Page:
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Women students and career goals: A study of their attitudes, aspirations and expectations for careers in business

Ivy, Lana Gore
Scope and Method of Study: This study assessed the attitudes of women enrolled in senior and graduate level classes in a college of business administration toward career, marriage, and family. Additional purposes of the study were to assess sex differences in aspirations and expectations towards levels of management, and to examine the effects of background factors on both men and women's aspirations and expectations regarding work. Data were obtained from questionnaires administered to 342 students in eleven senior and graduate level business classes. Based on past research, attitudes of women regarding career, marriage, and family were predicted. Three hypotheses were proposed and analyzed by means of chi-square and correlation tests.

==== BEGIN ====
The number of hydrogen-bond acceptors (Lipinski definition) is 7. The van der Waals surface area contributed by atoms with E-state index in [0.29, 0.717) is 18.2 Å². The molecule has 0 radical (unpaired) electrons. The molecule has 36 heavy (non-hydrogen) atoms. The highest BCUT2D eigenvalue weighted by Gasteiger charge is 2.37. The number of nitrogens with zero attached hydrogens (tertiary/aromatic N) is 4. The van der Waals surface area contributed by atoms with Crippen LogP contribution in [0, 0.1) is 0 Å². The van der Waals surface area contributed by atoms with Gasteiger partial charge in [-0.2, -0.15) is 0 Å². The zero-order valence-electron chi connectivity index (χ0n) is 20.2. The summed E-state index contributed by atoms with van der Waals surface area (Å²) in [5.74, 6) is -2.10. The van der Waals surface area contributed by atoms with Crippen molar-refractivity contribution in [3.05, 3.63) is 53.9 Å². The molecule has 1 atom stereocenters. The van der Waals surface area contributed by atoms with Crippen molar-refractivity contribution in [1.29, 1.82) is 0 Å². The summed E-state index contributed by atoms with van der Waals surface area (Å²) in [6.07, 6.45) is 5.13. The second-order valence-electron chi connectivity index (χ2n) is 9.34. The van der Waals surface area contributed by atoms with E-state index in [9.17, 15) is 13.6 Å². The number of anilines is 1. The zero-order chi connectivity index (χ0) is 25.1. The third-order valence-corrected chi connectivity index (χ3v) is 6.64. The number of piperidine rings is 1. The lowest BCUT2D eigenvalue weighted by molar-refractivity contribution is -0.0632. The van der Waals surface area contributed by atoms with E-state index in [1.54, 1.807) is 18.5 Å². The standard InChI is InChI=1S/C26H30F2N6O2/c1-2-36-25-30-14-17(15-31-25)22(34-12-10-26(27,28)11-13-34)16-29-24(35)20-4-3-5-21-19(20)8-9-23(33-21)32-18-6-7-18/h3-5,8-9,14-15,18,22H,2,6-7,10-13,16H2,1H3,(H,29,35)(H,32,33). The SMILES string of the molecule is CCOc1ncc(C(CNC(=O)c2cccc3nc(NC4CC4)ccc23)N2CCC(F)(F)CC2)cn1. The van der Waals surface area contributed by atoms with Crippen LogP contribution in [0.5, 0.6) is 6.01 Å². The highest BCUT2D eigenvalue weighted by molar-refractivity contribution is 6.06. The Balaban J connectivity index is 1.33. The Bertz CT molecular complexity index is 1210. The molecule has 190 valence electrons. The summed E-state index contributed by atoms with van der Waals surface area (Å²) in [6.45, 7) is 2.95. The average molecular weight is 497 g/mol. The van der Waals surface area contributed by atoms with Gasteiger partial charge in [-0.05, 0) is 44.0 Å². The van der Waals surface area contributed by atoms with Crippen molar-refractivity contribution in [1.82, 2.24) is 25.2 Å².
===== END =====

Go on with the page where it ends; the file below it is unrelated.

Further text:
Findings and Conclusions: The findings of the study supported all hypotheses proposed. The results indicated that senior women prefer to combine marriage, family, and career, with additional data revealing that an overwhelming percentage favored maintaining a continuous career and having children at the same time. In addition, women's expectations and aspirations towards levels of management were found to be lower than those of men. However, women did expect to work in middle level management and planned to do so while having children. Background factors were not found to be significantly related to women's aspirations and expectations towards levels of management, but three background factors were found to be significantly related to men's expectations towards levels of management.